“Loama Museum is the first and only Museum in a Hotel in Maldives licensed under the Government’s Department of Heritage. Our young museum collection spans from the Classical to British Colonial Period. Highlights include artefacts found on the island, items of trade and livelihood from the Early Modern or Colonial Period (1514-1828) and British Colonial Period ( 1828-1965). You will be wowed by an Ancient Bath from the Classical Period (500BCE-1153), Mausoleum foundations from the Medieval Islamic Period (1153-1514). The museum is located at the hotel lobby and extends to the Ancient Bath and a Traditional House which are located at the heritage site. Notable exhibits include Chinese porcelain that could have arrived on this island during the Indian Ocean trade between South East Asia and the Middle East. Other interesting artefacts from the collection, representative of the lifestyle and trade that survived inhabitants of these coral atolls for centuries in the middle of the Indian Ocean, include grain measures, coconut oil and lace making equipment.”

Many pieces in the museum come from Loama’s own archaeological work undertaken during the resort development.  Anne Haour, an archaeologist from the Sainsbury Research Unit at the University of East Anglia in the UK, writes about this work in blog “Cross Roads of Empires”. She is doing a range of fascinating research studies about the Maldives and did a post on the Loama excavation work titled “Maamigili” (see below).

Loama Resort Maldives at Maamigili evcavation

Best of the Maldives: Ancient Bath – Loama Maldives at Maamigili

Loama Resort Maldives at Maamigili - ancient well 2

Well, well, well. It turns out that Kihavah isn’t the only resort island with an ancient and storied water well. Loama Maamigili features a well fit for a king. And it was used for much more than just fetching water…

“Vevu (Dhivehi) or bathing tanks, found on the heritage site, were used as public baths and later for ablution. The actual period of this Vevu is unknown, however sandstone used in construction is evidence pointing to the pre-islamic period. The symmetry of the two wells also suggests it may have been part of a temple.”

Loama Resort Maldives at Maamigili ancient well

Best of the Maldives: Maldivian Scenes – Hideaway Beach / Conrad Rangali

Hideaway Beach - Maldives art 1

Portraits of the Maldives using a more conventional medium are the latest highlight at Hideaway Beach. The décor in their newly launched Deluxe Sunset Beach Villa features commission by Eagan Badeeu

“Eagan Badeeu is a prominent local artist and Maldivian national treasure, his works mainly focus on abstract or impressionist seascapes and landscapes”

They have an impressionistic feel with a rich texture, colour and light. His work can also be found at Conrad Rangali.

Hideaway Beach - Maldives art 2

Hideaway Beach - Maldives art 3

Best of the Maldives: Local Village – JA Manafaru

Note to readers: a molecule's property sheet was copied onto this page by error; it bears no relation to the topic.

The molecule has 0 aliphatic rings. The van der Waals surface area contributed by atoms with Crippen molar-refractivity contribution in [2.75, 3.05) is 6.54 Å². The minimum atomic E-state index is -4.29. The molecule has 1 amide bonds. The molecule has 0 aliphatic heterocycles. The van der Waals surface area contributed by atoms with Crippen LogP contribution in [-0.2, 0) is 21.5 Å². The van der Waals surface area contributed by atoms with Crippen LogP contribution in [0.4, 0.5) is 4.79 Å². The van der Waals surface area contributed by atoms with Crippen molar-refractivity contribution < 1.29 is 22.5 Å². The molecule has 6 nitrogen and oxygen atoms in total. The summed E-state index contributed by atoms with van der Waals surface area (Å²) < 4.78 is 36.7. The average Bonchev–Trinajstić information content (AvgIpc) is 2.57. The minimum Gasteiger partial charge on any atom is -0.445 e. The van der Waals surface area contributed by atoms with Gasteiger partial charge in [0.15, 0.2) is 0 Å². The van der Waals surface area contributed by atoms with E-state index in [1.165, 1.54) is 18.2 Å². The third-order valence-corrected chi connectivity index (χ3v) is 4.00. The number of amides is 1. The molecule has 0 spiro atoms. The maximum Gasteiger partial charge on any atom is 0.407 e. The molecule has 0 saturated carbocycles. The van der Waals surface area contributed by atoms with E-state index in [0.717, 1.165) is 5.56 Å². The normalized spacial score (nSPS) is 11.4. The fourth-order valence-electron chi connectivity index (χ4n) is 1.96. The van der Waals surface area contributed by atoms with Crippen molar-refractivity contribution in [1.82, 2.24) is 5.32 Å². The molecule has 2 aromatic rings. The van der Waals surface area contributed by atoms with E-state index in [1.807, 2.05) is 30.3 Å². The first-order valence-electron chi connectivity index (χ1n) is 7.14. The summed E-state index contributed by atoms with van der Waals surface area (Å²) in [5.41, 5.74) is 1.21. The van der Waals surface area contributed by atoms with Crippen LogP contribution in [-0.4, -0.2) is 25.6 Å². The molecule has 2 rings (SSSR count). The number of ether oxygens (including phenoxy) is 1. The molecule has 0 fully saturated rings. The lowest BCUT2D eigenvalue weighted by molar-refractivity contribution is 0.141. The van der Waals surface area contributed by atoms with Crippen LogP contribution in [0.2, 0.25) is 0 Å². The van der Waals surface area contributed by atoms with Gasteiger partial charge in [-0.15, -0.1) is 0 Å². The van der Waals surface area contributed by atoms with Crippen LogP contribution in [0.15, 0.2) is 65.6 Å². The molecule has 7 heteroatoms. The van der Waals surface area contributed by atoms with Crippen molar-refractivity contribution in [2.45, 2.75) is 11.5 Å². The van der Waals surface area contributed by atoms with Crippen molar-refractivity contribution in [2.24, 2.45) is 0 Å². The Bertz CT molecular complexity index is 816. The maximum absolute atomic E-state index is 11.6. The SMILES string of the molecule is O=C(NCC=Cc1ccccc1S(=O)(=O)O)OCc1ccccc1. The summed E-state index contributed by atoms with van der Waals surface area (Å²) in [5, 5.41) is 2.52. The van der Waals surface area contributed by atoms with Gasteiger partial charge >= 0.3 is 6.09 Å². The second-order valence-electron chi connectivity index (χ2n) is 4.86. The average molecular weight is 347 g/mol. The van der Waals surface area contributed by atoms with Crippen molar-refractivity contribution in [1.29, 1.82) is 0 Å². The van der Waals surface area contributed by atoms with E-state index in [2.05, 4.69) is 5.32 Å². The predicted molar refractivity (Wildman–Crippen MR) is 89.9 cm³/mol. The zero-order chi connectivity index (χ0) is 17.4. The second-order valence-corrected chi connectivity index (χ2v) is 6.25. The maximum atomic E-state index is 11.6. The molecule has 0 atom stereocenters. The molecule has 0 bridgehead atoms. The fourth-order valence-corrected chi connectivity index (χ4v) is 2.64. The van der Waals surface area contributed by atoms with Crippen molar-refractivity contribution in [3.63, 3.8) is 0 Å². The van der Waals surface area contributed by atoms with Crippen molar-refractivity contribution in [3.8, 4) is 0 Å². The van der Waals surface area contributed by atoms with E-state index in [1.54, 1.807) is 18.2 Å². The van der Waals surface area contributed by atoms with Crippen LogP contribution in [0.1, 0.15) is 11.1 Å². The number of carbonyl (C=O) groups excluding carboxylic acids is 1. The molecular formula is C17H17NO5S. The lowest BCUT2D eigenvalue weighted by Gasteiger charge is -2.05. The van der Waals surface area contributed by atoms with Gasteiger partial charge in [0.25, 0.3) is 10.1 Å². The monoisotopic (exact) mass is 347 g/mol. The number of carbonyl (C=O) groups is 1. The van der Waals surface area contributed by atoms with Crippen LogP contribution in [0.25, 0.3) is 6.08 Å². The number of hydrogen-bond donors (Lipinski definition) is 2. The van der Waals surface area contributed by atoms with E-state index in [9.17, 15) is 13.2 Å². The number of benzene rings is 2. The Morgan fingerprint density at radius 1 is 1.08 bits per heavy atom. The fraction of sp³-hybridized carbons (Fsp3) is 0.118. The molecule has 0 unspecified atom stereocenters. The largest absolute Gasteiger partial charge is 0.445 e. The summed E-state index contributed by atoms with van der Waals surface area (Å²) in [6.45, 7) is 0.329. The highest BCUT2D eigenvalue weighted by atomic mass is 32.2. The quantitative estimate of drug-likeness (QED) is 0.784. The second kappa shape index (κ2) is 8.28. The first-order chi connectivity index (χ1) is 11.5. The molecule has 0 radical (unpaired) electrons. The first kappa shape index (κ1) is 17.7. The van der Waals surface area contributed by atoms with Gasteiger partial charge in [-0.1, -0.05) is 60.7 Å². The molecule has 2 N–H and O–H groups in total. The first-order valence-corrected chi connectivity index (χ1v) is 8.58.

JA Manafaru - village

Maldives National Day today. A time to celebrate Maldivian culture and heritage. At JA Manafaru resort, they celebrate it every day of their year with their own “Kakuni Village” exhibition on the island. Many guests are interested what life was like for residents of this exotic place on Earth (before modern civilisation brought its more globally homogenous concrete and plaster)

The display features several reconstructed Maldivian homes…

A typical traditional house in the Maldives is built here with thatched coconut or palm branches forming the roof of the house which is called BodrugeIt is now very rare to find a house with the badhige (kitchen) as a separate annexure to the dwelling.”

Among other examples of traditional fittings and décor, the village includes…

  • House (bodruge)
  • Gazebo (holhuashi)
  • Outdoor bathing (gifili)
  • Kitchen (badhige)

JA Manafaru - village 2

JA Manafaru - village 4

JA Manafaru - village 3

JA Manafaru - village 5

JA Manafaru - house sign

Best of the Maldives: Family Meals – Park Hyatt Hadahaa

Park Hyatt Hadahaa - Maldivian feast

Happy Thanksgiving!

The American Thanksgiving feast is, as I described yesterday, a feast for food, family and friends. Park Hyatt Hadahaa offers a Maldivian traditional dinner with much the same spirit. Its “Maldivian Family Feast” is presented by a Maldivian host.

It’s not a big buffet for the whole resort island, but rather an intimate gathering. Only 6 guests participate and it has more of a feel like being invited to a Maldivian’s home. A proper home cooked meal with a guided tour of the cuisine and the traditions to “find your way around the table”. What to do with the fish piece in the water and the sauces on offer. All presented at the convenience of your own villa

For the more seafood favouring guests, Hadahaa also offers “Fisherman Dining” ($250 pp) with Maldivian music and food set up also at your villa.

May your day be filled with many blessings and much gratitude.

Park Hyatt Hadahaa - Maldivian feast 2

Best of the Maldives: Cultural Group – Centara Ras Fushi

Centara Ras Fushi - Giraavaru woman

On Centara Ras Fushi’s island of Giraavaru, the local traditions date back to before the arrivals of the Maldivians themselves. Unlike nearly all resort islands which are developed from uninhabited islands, Ras Fushi’s island had been inhabited for centuries (in general, the bigger islands have more space and resources for habitation, while the smaller dots of land are more attractive to the isolation and tropical isle fantasy seeking tourists). Its ancient inhabitants, the Giraavaru people, maintained a distinct dialect and traditions (see table at bottom).

Their name may have presaged a challenge that all the Maldive islands would one day face with rising sea levels…

Giraavaru island was much bigger, housing magnificent buildings and temples in those days, as the surrounding lagoon still testifies. Changing weather patterns gradually eroded the bulk of the island, which was once the capital of a proud and civilized people…Giraa means ‘eroding’ in the Maldivian language. It was thought that the island was called ‘Giraavaru’ because it was gradually being eroded away into the sea. It is quite possible that the name proceeded the word. Indeed the word ‘giraa’ may have been coined as a result of the natural calamity that was claiming an important island.”

In the end, it was not the erosion by the sea but by civilization that led to Giraavaru’s end as a distinct entity. Their proximity to the metropolis of Male meant that the population emigrated leaving only a small number of families to few to sustain the island.

Centara Ras Fushi has published an overview of their history here.




Original settlers of Maldives

Came later in 11th century



Liberally permitted under Islam


Tied in a bun on left-side

Ties in a bun on right side



Not worn


Headed by women

Headed by men


Same addressing to all

Different addressing to superiors